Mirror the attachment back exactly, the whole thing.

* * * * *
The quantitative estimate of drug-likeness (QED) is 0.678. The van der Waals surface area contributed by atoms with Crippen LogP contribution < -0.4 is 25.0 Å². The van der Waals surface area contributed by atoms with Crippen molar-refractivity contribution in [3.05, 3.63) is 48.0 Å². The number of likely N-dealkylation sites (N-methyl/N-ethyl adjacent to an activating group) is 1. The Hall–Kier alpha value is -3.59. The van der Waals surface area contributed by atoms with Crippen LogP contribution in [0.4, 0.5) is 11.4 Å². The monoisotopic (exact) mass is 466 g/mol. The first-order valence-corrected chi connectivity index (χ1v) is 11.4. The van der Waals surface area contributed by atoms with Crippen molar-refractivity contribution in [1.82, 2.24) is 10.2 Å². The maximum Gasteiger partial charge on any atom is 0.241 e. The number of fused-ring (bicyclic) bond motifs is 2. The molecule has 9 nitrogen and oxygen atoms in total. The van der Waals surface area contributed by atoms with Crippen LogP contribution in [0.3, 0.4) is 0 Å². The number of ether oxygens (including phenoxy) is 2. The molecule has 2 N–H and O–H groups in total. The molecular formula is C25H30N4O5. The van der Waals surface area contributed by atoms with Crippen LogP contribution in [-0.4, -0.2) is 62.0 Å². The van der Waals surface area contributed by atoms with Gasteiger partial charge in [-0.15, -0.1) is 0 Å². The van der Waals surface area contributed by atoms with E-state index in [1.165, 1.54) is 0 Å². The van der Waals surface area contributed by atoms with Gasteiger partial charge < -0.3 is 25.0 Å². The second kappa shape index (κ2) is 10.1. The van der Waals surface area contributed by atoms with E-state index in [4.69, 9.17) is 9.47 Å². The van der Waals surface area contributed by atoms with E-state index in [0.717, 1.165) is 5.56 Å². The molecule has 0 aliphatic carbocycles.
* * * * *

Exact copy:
The quantitative estimate of drug-likeness (QED) is 0.678. The van der Waals surface area contributed by atoms with Crippen LogP contribution < -0.4 is 25.0 Å². The van der Waals surface area contributed by atoms with Crippen molar-refractivity contribution in [3.05, 3.63) is 48.0 Å². The number of likely N-dealkylation sites (N-methyl/N-ethyl adjacent to an activating group) is 1. The Hall–Kier alpha value is -3.59. The van der Waals surface area contributed by atoms with Crippen LogP contribution in [0.4, 0.5) is 11.4 Å². The monoisotopic (exact) mass is 466 g/mol. The first-order valence-corrected chi connectivity index (χ1v) is 11.4. The van der Waals surface area contributed by atoms with Crippen molar-refractivity contribution in [1.82, 2.24) is 10.2 Å². The maximum Gasteiger partial charge on any atom is 0.241 e. The number of fused-ring (bicyclic) bond motifs is 2. The molecule has 9 nitrogen and oxygen atoms in total. The van der Waals surface area contributed by atoms with Crippen LogP contribution in [0.3, 0.4) is 0 Å². The number of ether oxygens (including phenoxy) is 2. The molecule has 2 N–H and O–H groups in total. The molecular formula is C25H30N4O5. The van der Waals surface area contributed by atoms with Crippen LogP contribution in [-0.4, -0.2) is 62.0 Å². The van der Waals surface area contributed by atoms with Gasteiger partial charge in [-0.15, -0.1) is 0 Å². The van der Waals surface area contributed by atoms with E-state index in [1.165, 1.54) is 0 Å². The van der Waals surface area contributed by atoms with Gasteiger partial charge < -0.3 is 25.0 Å². The second kappa shape index (κ2) is 10.1. The van der Waals surface area contributed by atoms with E-state index in [4.69, 9.17) is 9.47 Å². The van der Waals surface area contributed by atoms with E-state index in [0.717, 1.165) is 5.56 Å². The molecule has 0 aliphatic carbocycles.